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AFSA Reiterates Importance of ILCs in Congressional Testimony

AFSA Reiterates Importance of ILCs in Congressional Testimony

Last week, AFSA emphasized to House Financial Services Committee members that ILCs are highly regulated and well-capitalized. AFSA’s testimony was entered into the record by Chairman Ed Perlmutter (D-CO)as part of a subcommittee hearing on current trends in financial institution charters with a particular focus on industrial loan companies (ILCs) and whether they are sufficiently regulated.

AFSA reiterated that industrial banks are subject to the same banking laws and regulated in the same manner as other depository institutions. They are supervised and examined both by the states that charter them and by the FDIC.

Opponents of ILCs claim they are insufficiently regulated because their parent companies are exempt from Federal Reserve Board supervision as opposed to bank holding companies. However, they fail to recognize that the FDIC and the relevant state banking departments provide the equivalent supervision, including requiring additional capital and liquidity support.

The hearing also featured discussions on the Office of the Comptroller of the Currency’s (OCC) true lender rule, regarding partnerships between third-party nonbanks and federal savings associations or national banks underwriting loans at interest rates exceeding state rate caps. In written testimony, Former Acting Comptroller of the Currency, Brian Brooks noted, “enforcing a state usury limit … did not make credit less expensive for low-to-moderate income borrowers, it made credit less available.”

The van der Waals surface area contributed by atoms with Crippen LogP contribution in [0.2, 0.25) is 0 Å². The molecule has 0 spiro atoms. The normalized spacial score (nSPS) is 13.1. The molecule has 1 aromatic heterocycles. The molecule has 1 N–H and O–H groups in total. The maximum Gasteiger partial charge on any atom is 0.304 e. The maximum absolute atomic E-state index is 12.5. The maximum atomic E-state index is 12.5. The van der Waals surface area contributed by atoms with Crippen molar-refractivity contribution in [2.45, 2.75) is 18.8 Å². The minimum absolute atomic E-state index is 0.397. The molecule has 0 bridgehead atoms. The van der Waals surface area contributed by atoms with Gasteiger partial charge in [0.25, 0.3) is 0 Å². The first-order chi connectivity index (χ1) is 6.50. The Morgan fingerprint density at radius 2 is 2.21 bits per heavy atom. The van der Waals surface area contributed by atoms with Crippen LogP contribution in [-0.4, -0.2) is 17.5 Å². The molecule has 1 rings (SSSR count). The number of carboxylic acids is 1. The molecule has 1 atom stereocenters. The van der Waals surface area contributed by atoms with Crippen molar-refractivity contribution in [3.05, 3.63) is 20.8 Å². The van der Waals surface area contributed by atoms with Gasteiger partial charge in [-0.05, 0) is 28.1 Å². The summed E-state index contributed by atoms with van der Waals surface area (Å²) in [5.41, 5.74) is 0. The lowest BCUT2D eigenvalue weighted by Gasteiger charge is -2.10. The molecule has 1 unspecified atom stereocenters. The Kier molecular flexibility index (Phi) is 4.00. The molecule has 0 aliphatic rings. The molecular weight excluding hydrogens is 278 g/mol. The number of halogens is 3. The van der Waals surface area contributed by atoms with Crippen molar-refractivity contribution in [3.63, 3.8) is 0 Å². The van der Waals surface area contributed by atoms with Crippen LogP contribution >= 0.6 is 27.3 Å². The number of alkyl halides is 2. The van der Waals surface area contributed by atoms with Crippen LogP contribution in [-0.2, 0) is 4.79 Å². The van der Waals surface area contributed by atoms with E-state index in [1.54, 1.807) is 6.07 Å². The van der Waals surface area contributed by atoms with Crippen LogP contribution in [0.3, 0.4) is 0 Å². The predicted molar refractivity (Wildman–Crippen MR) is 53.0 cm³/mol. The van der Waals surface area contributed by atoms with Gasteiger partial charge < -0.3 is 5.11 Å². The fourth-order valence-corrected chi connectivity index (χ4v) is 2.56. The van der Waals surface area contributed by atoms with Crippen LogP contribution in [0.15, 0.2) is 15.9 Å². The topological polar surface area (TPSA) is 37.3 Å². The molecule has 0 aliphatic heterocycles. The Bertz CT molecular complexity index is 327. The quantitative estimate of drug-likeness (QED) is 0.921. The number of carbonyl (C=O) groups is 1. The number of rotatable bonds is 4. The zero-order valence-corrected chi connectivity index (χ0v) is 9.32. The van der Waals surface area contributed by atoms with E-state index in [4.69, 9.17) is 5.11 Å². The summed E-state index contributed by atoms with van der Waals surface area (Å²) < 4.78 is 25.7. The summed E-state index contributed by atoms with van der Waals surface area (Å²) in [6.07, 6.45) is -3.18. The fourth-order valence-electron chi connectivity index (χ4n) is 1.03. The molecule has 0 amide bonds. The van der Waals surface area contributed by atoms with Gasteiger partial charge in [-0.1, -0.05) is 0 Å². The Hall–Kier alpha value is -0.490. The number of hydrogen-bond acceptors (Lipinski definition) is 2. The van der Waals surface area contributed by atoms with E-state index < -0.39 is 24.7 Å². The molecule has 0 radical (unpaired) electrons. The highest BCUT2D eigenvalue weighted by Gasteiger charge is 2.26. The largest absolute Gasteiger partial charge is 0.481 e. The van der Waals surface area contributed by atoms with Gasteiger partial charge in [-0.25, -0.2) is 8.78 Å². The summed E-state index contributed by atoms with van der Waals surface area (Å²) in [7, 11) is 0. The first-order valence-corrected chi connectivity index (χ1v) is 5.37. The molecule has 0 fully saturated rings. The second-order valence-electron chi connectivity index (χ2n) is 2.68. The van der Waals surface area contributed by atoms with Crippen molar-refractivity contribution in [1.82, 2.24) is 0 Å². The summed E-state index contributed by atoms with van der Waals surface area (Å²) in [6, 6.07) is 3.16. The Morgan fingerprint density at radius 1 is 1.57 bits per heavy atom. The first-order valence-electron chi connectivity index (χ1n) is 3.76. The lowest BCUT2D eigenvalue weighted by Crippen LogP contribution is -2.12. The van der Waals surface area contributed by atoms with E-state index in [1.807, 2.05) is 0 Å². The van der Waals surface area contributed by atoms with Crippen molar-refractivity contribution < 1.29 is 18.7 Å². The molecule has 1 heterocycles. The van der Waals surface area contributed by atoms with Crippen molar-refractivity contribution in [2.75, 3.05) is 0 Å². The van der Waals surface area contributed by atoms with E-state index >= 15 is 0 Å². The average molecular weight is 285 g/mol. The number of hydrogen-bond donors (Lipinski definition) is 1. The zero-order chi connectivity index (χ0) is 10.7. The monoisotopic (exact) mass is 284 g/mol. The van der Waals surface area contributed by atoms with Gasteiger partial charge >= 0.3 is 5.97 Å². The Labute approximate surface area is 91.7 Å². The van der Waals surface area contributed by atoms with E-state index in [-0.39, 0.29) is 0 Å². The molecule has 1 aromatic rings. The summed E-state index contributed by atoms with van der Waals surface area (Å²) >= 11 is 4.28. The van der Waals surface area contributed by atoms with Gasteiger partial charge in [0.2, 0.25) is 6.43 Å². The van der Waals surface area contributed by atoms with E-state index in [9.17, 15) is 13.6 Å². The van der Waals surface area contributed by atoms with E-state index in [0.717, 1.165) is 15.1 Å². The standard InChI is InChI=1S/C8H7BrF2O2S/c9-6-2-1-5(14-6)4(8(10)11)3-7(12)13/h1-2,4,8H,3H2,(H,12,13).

During the hearing, Brooks mentioned  that when states implement interest rate caps, individuals, usually low to moderate earners, “literally couldn’t borrow money,” and used an example of the late 1970’s higher interest rates to demonstrate that access to credit for people with low-to-moderate incomes will be reduced with interest rate caps.

Finally, the hearing included the introduction of two draft discussions of legislation: the “Banking Charter Review Act” and the “Close the ILC Loophole Act.” These proposed bills would place a 3-year moratorium on the approval of new ILCS applications and remove the exemption for ILCs in the definition of bank holding companies, respectively. AFSA opposes both bills. During the past five decades, industrial banks have compiled among the best records of capitalization and profitability of any group of banks in the nation, and they represent a sector of the financial services industry that should be encouraged to grow.


April 20th, 2021 by

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